Signal Processing

The Signal Processing & Data Inference team interprets these data, extracting clinically-meaningful information and presenting it in the most effective manner to the clinicians.

The Proteus team develops novel optical imaging platforms using a range of detectors. Whether used alone, or in conjunction with our bespoke SmartProbes, these platforms generate vast amounts of data from a range of biological models.

To date, the Signal Processing & Data Inference team has concentrated its efforts into data pre-processing (reconstructing and enhancing the raw data) as well as post-processing approaches (extracting clinically valuable information from the pre-processed data). In particular, areas of interest include (but are not limited to):

Data compression

The amount of data generated on our custom imaging platforms require effective data compression approaches in order to enable real-time operation. This is especially needed for  imaging modes where variations of emitted light across the electromagnetic spectrum, as well as fluorescence variation over time, is recorded for each image coordinate.

Image restoration

Restoration algorithms can compensate for a range of fibre, optics and detector artefacts (see figures below).  Well recognised artifacts include:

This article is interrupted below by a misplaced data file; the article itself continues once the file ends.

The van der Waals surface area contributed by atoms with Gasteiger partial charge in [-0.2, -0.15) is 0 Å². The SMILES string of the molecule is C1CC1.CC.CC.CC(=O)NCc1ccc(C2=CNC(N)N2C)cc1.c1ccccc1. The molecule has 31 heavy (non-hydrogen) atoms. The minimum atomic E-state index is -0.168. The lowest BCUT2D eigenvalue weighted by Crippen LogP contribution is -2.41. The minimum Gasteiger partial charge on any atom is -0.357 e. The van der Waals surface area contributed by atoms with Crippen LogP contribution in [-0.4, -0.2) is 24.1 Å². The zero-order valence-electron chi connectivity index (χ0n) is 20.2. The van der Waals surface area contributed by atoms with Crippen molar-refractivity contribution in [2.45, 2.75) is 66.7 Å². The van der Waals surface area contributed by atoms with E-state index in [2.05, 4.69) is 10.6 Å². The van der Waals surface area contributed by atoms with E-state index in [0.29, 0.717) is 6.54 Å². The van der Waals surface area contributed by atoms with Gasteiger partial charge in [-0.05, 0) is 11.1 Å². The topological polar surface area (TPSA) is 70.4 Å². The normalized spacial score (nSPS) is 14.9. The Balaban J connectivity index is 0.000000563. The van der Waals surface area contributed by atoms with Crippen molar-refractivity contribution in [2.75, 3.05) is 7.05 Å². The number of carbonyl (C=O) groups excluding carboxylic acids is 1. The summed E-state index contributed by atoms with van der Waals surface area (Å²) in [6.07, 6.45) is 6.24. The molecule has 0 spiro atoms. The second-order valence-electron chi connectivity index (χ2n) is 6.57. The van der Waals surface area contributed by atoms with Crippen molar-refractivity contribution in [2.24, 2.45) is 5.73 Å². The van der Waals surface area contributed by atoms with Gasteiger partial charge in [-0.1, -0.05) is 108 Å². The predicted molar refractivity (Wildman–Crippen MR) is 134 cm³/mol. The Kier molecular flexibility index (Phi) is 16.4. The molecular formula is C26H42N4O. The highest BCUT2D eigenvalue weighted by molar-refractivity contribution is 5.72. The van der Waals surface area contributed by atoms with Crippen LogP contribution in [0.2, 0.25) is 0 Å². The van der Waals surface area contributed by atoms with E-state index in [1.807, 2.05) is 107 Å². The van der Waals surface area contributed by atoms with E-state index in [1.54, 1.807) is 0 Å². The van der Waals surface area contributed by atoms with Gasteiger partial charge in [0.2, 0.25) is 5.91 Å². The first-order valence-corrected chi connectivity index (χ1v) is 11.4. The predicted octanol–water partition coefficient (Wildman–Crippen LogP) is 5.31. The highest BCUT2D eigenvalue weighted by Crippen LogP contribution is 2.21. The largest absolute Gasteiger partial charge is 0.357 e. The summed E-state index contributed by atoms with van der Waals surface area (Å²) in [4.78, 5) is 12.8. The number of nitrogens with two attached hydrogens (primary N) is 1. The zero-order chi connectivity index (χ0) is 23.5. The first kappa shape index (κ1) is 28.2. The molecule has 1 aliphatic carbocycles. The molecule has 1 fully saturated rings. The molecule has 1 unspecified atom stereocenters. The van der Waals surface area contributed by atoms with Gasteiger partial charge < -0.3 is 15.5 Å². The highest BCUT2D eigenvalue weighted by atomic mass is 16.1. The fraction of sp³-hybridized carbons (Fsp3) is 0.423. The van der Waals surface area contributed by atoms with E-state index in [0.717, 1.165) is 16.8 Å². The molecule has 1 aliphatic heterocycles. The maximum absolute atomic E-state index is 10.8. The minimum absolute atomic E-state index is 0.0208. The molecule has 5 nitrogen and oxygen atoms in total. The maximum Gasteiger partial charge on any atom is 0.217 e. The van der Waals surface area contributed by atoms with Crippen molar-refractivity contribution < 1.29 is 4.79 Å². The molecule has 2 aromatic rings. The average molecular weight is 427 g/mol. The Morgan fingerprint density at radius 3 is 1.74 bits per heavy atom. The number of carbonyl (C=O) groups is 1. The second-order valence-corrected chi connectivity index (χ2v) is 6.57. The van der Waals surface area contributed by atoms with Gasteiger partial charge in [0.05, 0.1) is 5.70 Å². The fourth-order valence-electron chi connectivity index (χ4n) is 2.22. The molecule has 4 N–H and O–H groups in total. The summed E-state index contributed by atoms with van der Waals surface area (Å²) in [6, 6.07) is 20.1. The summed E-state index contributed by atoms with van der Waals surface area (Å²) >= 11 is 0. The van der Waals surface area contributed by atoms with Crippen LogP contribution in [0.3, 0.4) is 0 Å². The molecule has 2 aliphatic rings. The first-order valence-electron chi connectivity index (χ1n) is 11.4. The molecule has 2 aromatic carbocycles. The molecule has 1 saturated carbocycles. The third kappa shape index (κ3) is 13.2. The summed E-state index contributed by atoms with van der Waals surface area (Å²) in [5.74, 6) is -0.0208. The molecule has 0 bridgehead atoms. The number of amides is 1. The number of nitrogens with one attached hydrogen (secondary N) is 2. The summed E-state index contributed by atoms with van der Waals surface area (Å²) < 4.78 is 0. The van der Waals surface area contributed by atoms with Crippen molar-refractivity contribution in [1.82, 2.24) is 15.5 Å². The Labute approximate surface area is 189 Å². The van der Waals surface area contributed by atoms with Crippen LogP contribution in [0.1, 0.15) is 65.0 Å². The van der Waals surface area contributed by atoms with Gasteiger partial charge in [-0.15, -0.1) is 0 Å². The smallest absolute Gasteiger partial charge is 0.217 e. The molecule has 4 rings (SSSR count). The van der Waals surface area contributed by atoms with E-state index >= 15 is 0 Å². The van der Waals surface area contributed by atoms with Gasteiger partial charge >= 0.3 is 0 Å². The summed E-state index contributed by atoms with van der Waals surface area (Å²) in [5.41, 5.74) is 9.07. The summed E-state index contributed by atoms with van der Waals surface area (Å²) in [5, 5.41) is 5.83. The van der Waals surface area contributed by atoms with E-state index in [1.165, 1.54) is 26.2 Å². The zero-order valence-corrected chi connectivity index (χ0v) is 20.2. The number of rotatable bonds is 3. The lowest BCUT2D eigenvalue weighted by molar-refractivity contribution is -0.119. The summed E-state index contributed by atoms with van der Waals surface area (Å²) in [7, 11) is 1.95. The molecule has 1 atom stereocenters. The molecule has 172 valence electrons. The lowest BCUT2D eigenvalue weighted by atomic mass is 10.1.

• Inter-core coupling: where light spreads from a core to its neighbours within a multi-core fibre bundle, resulting in blurring of the imaged scene and consequently reduction of the sensing performance of the device.
  • Optical blur: where limited magnification capabilities of the optics within the device result in further blurring of the imaged scene.
  • Irregular sampling: where the irregular distribution and optical properties of fibre cores within the multi-core fibre bundle result in an undesired honeycomb pattern projected in the imaging sensor.

Figure a: Black and white image of a USAF 1951 target with the locations of a fibre cores irregularly distributed across the field of view.
Figure b: An image of the same target as imaged through a multi-core fibre bundle, with all the associated artefacts (i.e. blurring, honeycomb patterns, etc.).

Image understanding, analysis and quantification

Multiple channels of information, including images, variations in emission rate and spectrum of the fluorescent light can be incorporated in a diverse range of data analysis frameworks. Such analysis frameworks can effectively improve the understanding and quantification of the underlying anatomical structure and function.

Data visualisation

The effective and efficient visualisation of multiple (and potentially complex) data streams is essential for the successful integration of the developed imaging platforms in the clinic.